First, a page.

Switching signals of 38 KHz are supplied from the nodal points N12, N13 to the base of the transistors Q7 to Q10, and FM detection signals are supplied from the nodal point N2 to the base of the transistor Q11.

With the thus constructed circuit, the transistor Q6 is rendered non-conductive when the stereophonic broadcast is being received.

Therefore, a d-c bias voltage determined by the resistors R10 and R11 is supplied to the nodal point N9 of the gain-controlled circuit 8.

When the level of high-frequency noise signals produced by the high-pass filter 6 appearing at the nodal point N7 is so small that it can be regarded as being almost zero, the potential at the nodal point N8 is approximately equal to the potential at the nodal point N10.

Accordingly, the transistor Q3 is rendered conductive, and the transistors Q4 and Q5 are rendered non-conductive.

With the transistor Q3 being rendered conductive, a sufficient operation current is allowed to flow into the transistors Q1, Q2 of which the bases are served with 38 KHz switching signals as sub-carrier signals.

Owing to the above-mentioned transistors Q1 and Q2, 38 KHz switching signals of a sufficiently high level are generated at the nodal points N12, N13.

Therefore, the stereo demodulator 9 produces stereo demodulation signals of a sufficiently larger degree of separation through its pair of output terminals OUT1 and OUT2.

A d-c potential at the nodal point N8 decreases with the increase in the level of high-frequency noise signals at the nodal point N1.

A current starts to flow into the transistors Q4 and Q5 with the decrease in the d-c potential at the nodal point N8, whereby the current through the transistor Q3 starts to decrease. Consequently, the amplitude of the sub-carrier switching signals of 38 KHz which are generated by the transistors Q1 and Q2 and generated at the nodal points N12, N13 is decreased.

The separation degree of the stereo demodulation signals produced from the stereo demodulator 9 decreases with the decrease in the level of switching signals at the nodal points N12 and N13. Here, the d-c potentials at the nodal points N12, N13 are maintained nearly constant, since voltage drops develop across the resistors R6 and R5 due to the currents of the transistors Q4 and Q5.

As the level of high-frequency noise signals becomes sufficiently great at the nodal point N7, the d-c potential at the nodal point N8 is decreased correspondingly, whereby the transistor Q3 is rendered non-conductive.

When the transistor Q3 is rendered non-conductive, the operation currents of the transistors Q1 and Q2 become zero. Hence, 38 KHz switching signals do not substantially appear on the nodal points N12, N13.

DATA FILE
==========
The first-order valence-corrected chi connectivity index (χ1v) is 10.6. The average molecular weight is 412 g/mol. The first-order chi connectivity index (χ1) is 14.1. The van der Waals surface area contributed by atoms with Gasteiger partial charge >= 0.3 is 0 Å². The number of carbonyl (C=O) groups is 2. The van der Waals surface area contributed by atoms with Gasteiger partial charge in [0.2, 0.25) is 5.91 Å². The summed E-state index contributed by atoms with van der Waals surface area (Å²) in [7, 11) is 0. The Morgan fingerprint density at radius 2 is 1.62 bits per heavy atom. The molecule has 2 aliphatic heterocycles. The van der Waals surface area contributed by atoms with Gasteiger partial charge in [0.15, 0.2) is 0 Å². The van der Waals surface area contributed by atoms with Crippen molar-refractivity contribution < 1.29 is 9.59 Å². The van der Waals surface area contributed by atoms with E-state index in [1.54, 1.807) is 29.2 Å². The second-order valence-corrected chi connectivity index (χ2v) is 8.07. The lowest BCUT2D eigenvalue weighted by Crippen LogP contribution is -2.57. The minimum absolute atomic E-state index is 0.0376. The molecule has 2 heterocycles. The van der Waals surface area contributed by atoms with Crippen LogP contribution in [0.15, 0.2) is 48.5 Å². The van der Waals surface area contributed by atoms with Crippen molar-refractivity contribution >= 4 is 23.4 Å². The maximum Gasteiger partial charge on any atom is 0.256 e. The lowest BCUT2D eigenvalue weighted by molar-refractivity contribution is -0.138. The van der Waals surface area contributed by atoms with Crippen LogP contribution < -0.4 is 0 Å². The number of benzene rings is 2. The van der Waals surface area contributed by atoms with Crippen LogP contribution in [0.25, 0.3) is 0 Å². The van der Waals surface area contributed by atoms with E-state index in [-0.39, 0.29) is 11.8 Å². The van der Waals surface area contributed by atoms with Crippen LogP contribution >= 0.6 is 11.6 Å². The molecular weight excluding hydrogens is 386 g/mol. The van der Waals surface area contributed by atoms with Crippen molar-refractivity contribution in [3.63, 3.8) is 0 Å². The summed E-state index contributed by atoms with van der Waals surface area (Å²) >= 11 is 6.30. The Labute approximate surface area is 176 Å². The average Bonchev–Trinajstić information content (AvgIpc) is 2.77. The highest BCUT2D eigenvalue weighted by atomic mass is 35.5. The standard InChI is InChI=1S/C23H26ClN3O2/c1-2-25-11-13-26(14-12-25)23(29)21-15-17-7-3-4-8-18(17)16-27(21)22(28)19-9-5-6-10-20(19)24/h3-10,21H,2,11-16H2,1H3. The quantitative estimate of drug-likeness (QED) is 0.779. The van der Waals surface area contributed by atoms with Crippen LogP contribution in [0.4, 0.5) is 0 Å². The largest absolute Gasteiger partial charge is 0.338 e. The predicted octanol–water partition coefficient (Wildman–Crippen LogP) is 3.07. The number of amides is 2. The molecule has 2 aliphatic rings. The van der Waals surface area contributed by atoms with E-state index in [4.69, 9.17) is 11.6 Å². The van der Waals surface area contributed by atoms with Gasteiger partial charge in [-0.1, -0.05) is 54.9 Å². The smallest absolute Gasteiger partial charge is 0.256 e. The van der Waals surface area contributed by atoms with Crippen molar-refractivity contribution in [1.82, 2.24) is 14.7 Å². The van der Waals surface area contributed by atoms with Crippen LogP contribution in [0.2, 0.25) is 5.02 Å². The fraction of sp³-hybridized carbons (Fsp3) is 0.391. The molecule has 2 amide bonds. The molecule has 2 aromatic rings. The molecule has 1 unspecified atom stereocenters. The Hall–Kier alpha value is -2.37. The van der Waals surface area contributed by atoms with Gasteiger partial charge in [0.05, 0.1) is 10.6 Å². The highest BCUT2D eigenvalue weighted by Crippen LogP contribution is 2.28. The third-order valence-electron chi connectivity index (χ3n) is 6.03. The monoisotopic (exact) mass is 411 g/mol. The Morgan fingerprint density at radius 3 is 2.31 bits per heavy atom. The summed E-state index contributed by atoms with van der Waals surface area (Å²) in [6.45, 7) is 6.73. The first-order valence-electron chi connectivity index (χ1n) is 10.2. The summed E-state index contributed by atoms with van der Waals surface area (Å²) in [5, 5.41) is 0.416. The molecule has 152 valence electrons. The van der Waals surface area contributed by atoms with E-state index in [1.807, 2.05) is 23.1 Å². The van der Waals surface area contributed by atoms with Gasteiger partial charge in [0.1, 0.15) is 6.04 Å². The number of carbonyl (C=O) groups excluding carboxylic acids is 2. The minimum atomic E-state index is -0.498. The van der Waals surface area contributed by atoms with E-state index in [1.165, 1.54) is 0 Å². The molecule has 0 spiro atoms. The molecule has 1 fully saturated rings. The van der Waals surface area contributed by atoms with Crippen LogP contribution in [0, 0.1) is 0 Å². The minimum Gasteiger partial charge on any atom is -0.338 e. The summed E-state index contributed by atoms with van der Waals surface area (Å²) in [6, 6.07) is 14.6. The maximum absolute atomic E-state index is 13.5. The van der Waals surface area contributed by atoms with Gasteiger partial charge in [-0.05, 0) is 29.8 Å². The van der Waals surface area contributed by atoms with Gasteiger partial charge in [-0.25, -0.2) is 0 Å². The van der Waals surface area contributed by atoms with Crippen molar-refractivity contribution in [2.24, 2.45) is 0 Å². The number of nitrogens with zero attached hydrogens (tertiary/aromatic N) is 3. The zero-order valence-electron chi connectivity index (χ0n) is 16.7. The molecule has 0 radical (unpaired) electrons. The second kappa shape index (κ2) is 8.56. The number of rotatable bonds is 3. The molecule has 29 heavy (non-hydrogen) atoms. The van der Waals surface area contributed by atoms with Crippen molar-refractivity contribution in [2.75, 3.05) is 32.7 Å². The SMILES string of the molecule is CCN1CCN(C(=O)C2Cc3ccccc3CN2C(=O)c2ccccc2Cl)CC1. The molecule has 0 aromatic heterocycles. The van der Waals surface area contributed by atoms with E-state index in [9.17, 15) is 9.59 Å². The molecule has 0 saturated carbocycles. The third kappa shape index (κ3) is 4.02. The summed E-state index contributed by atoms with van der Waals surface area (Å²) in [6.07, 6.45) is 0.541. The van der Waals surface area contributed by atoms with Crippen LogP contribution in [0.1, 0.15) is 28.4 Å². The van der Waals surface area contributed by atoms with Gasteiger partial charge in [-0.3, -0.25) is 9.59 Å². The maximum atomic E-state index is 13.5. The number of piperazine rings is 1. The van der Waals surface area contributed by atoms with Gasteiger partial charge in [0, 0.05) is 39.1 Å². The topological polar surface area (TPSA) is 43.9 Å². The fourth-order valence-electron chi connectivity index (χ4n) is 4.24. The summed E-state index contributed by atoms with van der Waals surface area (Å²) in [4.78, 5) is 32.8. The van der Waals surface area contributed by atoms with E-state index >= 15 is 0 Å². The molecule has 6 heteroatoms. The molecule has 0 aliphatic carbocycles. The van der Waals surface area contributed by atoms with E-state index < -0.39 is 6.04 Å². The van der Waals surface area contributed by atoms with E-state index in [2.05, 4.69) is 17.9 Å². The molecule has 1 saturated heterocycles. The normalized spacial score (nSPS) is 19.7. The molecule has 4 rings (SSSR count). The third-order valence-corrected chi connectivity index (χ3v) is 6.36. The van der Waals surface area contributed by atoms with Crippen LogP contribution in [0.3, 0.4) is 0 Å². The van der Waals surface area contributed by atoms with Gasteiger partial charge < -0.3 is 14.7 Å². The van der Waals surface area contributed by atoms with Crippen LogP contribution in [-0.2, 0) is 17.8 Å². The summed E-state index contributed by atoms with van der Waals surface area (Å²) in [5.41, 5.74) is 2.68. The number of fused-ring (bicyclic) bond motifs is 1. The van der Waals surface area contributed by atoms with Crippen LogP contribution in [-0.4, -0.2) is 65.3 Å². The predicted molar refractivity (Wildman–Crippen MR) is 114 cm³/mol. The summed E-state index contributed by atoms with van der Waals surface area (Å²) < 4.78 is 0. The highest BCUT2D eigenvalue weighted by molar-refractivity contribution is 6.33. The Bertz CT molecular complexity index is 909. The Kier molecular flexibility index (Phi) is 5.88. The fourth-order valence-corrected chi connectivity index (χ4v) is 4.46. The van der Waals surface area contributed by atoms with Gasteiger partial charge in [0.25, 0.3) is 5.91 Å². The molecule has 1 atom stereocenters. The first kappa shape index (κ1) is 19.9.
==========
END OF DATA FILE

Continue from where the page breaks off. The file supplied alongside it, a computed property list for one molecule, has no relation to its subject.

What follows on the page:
Therefore, the stereo demodulator 9 substantially ceases to exhibit the stereo demodulation function. In other words, monaural signals are reproduced at the output terminals OUT1 and OUT2.

When the monaural broadcast is being received, the transistor Q6 is rendered conductive as mentioned earlier.

The potential at the nodal point N9 of the gain-controlled circuit 8 is maintained at a relatively large value owing to the transistor Q6 which is rendered conductive. Therefore, the transistor Q3 is rendered non-conductive, and switching signals of 38 KHz cease to appear on the nodal points N12 and N13 exactly as in the above-mentioned case.

In the above-mentioned embodiment, the level of high-frequency noise signals at which the degree of separation starts to decrease, will be obvious from the aforementioned description of operation. The level, however, can also be changed by varying the voltage dividing ratio of the resistor R10 to the resistor R11.

The rate of decrease in separation with respect to the level of high-frequency noise signals can be determined by resistances of the resistors R7 and R8.

In the circuit of this embodiment, since noise in the band of signal frequencies and noise of higher frequencies establish a correlation as determined by the FM triangular noise characteristics, noise in the band of signal frequencies can be detected by detecting the high-frequency noise.

Since the separation degree is controlled by directly detecting the magnitude of noise contained in the FM detection outputs, therefore, it is possible to control the degree of separation maintaining accuracy without being affected by the dispersions in the FM front end and the intermediate-frequency amplifier.

With the degree of separation being decreased by decreasing the level of 38 KHz sub-carrier switching signals which are fed to the stereo demodulator 9 as in the embodiment of the present invention, even when harmonic components of a frequency of, for example, 100 KHz are contained in the FM detection signals, beat signals, which are produced by the multiplication of the sub-carrier switching signals by the harmonic components, in the band of audible frequencies can be attenuated.

Namely, beat components in the high-frequency 150 KHz to 450 KHz frequency band appear in the outputs of the FM detector due to the interference of primary signal interference between the two FM broadcasting stations of very close broadcasting frequencies. Previously, offensive beat signals in the band of audible frequencies were produced in the outputs of the stereo demodulator due to the secondary signal interference between the beat components in the high-frequency band and harmonic components of the order of odd numbers (i.e., 114 KHz, 190 KHz, . . . ) in the 38 KHz sub-carrier signals.